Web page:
It’s very important that the glass jar used is very clean and that the SCOBY is always handled carefully and with clean hands. Some people say the cultures don’t like direct sunlight, others say they want to be in the dark. Personally I found that they like temperatures of around 20+ ºC which can be tricky in winter if the heating isn’t on all the time. I worked around this problem by keeping mine on the top shelf in the spare room which is South facing and has a heating vent in the ceiling. It’s also important that the cloth used to seal the glass jar is thick enough to prevent bugs ending up in it but not so thick to prevent air flow. I use kitchen towel and it works a treat.
In the Summer when there is plenty of fresh fruit available I tend to play with different flavours and I substitute some of the sugar with organic fruit (berries, mango, cherries, peaches) that I chuck in the glass jar and leave to ferment. When the drink is ready the fruit will be reduced to a mush and can only be thrown on the compost bin as it has no flavour left. Be careful never to use honey as it has antifungal and antibacteria properties and will destroy the cultures. Also, analysis have revealed that in order to get the full benefit from the fermentation process it’s best to use white refined sugar instead of raw cane sugar and other natural sweeteners.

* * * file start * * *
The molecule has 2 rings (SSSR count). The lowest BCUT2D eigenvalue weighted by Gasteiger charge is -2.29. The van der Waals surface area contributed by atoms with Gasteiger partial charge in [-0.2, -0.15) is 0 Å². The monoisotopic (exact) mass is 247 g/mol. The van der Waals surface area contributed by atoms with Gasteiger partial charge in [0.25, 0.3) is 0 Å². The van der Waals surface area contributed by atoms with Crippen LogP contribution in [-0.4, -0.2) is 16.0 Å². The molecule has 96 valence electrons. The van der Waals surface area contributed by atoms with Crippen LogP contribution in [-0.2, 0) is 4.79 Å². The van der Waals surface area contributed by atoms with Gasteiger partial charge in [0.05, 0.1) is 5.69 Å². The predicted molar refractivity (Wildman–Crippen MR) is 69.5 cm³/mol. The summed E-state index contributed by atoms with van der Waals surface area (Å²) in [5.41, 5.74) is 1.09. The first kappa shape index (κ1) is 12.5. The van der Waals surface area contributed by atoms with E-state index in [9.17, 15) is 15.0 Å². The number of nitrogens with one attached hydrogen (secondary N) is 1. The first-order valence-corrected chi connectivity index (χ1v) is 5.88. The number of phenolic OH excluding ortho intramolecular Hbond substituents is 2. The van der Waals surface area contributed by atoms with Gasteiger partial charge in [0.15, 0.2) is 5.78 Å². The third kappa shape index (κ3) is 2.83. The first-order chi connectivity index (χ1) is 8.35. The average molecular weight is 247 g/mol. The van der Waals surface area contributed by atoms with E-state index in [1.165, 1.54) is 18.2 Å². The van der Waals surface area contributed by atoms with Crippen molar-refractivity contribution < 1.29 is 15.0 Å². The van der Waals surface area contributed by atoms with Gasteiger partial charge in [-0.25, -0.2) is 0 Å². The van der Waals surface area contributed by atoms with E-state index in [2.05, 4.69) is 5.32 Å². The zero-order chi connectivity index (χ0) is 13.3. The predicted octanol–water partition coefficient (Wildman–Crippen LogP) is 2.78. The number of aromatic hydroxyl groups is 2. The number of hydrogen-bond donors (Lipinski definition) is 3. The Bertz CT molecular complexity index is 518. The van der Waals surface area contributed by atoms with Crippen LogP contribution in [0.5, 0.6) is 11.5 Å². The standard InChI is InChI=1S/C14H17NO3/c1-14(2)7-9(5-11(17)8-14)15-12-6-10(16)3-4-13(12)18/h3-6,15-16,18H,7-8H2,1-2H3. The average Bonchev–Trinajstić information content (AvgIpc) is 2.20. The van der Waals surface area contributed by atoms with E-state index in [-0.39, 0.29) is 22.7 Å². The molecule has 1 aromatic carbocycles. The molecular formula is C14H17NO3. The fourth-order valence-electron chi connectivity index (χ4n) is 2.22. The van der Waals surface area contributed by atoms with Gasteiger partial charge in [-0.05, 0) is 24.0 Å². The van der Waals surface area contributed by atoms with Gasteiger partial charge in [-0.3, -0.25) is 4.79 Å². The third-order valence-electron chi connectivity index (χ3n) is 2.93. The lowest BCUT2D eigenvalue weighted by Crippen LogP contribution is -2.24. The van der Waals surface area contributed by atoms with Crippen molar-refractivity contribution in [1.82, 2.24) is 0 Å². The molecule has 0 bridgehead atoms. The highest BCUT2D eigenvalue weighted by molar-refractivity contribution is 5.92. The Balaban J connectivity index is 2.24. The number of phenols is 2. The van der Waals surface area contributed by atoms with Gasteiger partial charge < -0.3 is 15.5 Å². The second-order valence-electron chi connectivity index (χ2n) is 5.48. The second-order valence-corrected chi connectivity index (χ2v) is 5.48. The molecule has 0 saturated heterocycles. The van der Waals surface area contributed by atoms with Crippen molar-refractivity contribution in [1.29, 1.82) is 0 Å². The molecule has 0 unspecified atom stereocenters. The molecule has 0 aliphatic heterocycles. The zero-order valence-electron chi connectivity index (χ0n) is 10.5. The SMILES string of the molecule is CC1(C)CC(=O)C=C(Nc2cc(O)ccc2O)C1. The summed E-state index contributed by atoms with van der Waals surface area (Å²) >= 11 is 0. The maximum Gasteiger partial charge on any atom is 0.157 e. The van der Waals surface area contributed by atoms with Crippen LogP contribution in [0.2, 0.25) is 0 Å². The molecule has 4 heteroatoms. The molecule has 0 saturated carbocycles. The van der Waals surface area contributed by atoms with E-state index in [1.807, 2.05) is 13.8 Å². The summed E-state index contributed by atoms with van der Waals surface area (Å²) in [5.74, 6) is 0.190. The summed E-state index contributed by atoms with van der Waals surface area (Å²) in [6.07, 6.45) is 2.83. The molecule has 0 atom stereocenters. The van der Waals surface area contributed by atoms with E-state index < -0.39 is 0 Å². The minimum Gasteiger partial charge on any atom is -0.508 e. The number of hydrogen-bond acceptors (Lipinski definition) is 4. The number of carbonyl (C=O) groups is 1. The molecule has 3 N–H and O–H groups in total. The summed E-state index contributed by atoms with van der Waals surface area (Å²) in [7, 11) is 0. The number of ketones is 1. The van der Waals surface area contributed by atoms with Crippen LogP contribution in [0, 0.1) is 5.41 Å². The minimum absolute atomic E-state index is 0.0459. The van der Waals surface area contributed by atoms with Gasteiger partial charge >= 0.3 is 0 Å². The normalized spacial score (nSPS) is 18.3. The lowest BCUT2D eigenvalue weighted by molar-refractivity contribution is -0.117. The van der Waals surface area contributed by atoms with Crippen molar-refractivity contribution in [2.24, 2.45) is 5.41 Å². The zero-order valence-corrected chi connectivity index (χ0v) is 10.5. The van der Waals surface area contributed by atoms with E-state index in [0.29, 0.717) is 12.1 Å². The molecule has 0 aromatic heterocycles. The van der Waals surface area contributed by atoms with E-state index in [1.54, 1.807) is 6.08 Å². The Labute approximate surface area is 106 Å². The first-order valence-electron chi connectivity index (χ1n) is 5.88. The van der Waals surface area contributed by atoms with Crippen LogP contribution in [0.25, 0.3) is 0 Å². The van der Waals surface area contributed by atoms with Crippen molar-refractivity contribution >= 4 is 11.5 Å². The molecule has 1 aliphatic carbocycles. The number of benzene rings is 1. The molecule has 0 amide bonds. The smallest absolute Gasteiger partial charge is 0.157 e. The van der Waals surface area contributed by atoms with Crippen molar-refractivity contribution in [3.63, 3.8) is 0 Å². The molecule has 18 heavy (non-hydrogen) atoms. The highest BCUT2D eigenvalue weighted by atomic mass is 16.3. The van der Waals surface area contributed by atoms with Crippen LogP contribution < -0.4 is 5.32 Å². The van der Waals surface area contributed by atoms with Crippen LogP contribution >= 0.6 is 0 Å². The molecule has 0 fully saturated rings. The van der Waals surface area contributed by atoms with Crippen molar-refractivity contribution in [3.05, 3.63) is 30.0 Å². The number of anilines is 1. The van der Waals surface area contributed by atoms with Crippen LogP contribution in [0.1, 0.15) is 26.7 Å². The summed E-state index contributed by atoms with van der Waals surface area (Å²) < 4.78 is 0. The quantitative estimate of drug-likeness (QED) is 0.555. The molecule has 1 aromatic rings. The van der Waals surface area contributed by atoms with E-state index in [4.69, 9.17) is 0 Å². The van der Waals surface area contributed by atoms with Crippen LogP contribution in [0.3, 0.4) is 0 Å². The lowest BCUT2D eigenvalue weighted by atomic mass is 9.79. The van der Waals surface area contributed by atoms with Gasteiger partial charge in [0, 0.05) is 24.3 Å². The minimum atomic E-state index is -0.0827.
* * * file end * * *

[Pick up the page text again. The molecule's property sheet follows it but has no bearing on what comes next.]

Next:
Just like when making milk Kefir the Kombucha cultures grow like triffids in the right conditions. These can either be used to make more batches, donated to friends and family (always good to spread the love and health too), dumped on the compost heap and even blitzed and turned into moisturiser to get rid of wrinkles and crow feet.
I personally swear by Kombucha and I cannot bear the thought of not having some nearby. Since I started drinking it I seem to have been able to resolve many nagging health issues that annoyed me for most of my life, I can keep the chronic fatigue under control and can take liberties with the occasional pizza or pastry knowing that I won’t suffer afterwards. The dry eyes from having Lasek many years ago are a thing of the past, my skin is fresh, my joints are healthy (x-rays taken last Summer after a fall show no signs of arthritis whatsoever) and my immune system is strong.
The best part? The detox effect of Kombucha means that when I drink a glass of wine the alcohol is metabolised and eliminated quickly and as a result I no longer wake up with a hangover!!
Want to try some too? If we know each other personally ask me to bring you a SCOBY next time we meet, otherwise you can find them easily and inexpensively online.